According to the Centers for Disease Control and Prevention and the American Stroke Association, statistics show:
• Every 40 seconds, someone in the United States has a stroke.
• Every 3.5 minutes, someone dies from a stroke.
• Every year, 800,000 people in the United States have a stroke.
• Stroke is the leading cause of long-term disabilities in the United States.
• Every minute without treatment following a stroke, 2 million brain cells die.
“Time is brain; time lost is brain lost,” according to Rashedul Hasan, M.D., Medical Director of Comprehensive Stroke Program for Baylor Scott & White Medical Center – Plano. There are two types of strokes – the clotting type and the bleeding type. Eighty-five percent are due to blood clot and the rest, 15%, are due to brain bleeding.
Dr. Hasan says even though stroke is the fifth leading cause of death in this country, 80% of strokes are preventable. The number one cause of stroke is uncontrolled hypertension. Among others are diabetes, high cholesterol levels, Atrial Fibrillation, smoking, illicit drug use, obesity, and a sedentary lifestyle. By keeping these risk factors under control, you can markedly lower your risk of future stroke.
Who is at risk and why?
Dr. Hasan says a stroke can happen at any age; know your own risk factors. Based on the age group the risk factors may vary. Childhood stroke is typically linked to genetic causes but stroke in early twenties or thirties is related to preventable risk factors. Unfortunately, because of the increased prevalence of childhood obesity, sedentary lifestyle, and illicit drug use the incidence of stroke among this age group is rising. In the elderly one third of strokes happen due to irregular heart rhythm called Atrial Fibrillation which increases your stroke risk by five times compared to general population. Another risk factor in the elderly is cancer which changes the blood chemistry and increases the tendency of blood clot formation in your system.
Some cancers, when metastasized, can mimic stroke symptoms, especially in breast, melanoma, kidney, colon and lung cancers, but tests can determine a cancer’s relationship to a stroke, all on a case-by-case basis.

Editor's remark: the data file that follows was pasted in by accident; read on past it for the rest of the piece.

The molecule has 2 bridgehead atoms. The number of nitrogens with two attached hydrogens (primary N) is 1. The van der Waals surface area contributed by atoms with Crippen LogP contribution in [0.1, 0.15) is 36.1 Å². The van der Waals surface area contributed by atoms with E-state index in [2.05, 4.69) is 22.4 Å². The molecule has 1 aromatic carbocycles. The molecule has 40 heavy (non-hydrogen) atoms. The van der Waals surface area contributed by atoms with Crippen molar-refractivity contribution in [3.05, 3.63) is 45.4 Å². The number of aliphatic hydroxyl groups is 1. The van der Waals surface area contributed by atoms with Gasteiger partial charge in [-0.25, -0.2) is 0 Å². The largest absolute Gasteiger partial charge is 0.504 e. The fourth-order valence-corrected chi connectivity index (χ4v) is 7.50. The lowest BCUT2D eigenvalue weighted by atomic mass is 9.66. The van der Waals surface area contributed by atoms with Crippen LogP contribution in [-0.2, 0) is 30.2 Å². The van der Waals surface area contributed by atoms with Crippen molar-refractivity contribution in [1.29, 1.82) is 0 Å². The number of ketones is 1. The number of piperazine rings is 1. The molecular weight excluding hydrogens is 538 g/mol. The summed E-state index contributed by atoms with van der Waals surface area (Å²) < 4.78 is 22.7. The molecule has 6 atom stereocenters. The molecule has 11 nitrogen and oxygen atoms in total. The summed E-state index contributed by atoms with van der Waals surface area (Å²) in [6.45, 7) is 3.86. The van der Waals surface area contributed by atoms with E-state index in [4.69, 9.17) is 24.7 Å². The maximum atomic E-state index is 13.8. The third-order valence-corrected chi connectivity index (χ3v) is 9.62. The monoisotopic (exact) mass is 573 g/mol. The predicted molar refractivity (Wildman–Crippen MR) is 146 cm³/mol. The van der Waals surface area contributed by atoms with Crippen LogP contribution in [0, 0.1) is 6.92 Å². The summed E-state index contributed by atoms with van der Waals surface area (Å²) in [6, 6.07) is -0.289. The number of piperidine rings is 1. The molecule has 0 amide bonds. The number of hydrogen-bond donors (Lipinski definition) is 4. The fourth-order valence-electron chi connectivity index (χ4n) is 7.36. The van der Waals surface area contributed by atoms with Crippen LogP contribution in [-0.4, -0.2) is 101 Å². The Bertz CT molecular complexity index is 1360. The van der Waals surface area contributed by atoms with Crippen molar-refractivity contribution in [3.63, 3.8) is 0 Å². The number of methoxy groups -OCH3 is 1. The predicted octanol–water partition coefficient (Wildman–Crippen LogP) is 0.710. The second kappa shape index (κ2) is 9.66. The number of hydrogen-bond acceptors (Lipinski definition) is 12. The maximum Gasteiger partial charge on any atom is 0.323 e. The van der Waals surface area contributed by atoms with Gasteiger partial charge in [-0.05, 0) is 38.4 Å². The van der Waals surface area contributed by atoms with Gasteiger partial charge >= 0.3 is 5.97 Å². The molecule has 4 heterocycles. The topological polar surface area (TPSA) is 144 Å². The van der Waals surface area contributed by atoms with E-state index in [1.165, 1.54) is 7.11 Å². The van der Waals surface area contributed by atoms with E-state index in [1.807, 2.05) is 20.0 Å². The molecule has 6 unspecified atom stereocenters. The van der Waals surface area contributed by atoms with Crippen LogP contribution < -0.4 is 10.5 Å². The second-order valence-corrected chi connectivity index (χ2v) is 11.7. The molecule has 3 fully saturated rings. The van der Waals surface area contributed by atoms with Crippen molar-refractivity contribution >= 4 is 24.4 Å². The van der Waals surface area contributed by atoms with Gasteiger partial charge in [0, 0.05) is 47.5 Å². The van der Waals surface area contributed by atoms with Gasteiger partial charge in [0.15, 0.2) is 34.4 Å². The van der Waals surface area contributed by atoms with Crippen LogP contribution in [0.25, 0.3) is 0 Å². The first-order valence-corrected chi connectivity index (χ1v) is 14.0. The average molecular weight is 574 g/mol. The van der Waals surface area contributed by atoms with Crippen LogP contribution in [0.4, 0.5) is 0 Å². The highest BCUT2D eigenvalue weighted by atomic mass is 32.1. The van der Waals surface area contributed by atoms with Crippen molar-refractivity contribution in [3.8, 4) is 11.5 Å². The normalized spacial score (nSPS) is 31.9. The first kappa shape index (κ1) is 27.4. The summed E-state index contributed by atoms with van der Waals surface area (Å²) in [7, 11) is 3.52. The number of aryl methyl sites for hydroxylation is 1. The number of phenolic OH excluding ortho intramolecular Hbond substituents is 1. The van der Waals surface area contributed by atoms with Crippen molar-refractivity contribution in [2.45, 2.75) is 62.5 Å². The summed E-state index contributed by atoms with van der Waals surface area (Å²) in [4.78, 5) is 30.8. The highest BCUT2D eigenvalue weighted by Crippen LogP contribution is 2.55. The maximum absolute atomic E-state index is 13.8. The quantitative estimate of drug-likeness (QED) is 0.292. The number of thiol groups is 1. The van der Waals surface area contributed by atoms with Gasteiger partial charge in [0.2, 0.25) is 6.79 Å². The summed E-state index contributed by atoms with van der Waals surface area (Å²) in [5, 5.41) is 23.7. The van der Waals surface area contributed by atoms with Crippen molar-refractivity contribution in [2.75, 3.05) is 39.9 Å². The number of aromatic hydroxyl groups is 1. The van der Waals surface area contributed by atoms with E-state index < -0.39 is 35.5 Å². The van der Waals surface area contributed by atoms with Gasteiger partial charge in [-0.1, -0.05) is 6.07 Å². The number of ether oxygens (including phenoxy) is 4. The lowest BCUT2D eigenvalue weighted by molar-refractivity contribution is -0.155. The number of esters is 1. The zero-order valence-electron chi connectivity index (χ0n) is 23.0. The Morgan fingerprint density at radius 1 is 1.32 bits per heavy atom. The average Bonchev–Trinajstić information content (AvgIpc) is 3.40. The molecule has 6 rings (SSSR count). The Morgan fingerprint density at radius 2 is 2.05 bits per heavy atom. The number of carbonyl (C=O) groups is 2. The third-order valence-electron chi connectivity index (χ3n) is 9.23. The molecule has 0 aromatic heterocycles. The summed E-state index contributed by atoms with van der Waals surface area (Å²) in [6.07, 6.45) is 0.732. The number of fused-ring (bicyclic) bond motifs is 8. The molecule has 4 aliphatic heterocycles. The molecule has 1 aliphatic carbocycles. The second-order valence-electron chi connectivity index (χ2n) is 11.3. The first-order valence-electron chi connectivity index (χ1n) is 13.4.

“Stroke rates are increasing among young people and decreasing among the elderly as they are taking a more preventive approach to controlling their risk factors,” Dr. Hasan says.
Dr. Hasan is a huge proponent of the Mediterranean Diet to help mitigate stroke risk.
“The Mediterranean Diet focuses on healthy foods such as fruits, vegetables, whole grains, beans, nuts, lean proteins, and heart healthy fats.
“Once stroke patients are discharged from the hospital, they should follow-up with their neurologist and their primary care provider for risk factor management and to promote education and prevent a readmission.
Dr. Hasan says if you witness a stroke, call 911 rather than trying to drive a stroke victim to the hospital. Calling 911 is a more efficient strategy since EMTs pre-notify the ER they are bringing a stroke victim, and the stroke team awaits the arrival, he says.
“The time window is very narrow, and one should get to the hospital immediately. A stroke victim can be treated medically up to 4.5 hours of the ‘last known normal,” and up to 24 hours after a stroke, wherein it is possible for a catheter device to pull out a blood clot but any delay is unwise.”
Don’t lose time, and don’t lose brain. For more information, visit BSWHealth.com/PlanoNeuro.
Physicians provide clinical services as members of the medical staff at one of Baylor Scott & White Health’s subsidiary, community or affiliated medical centers and do not provide clinical services as employees or agents of Baylor Scott & White Health or those medical centers
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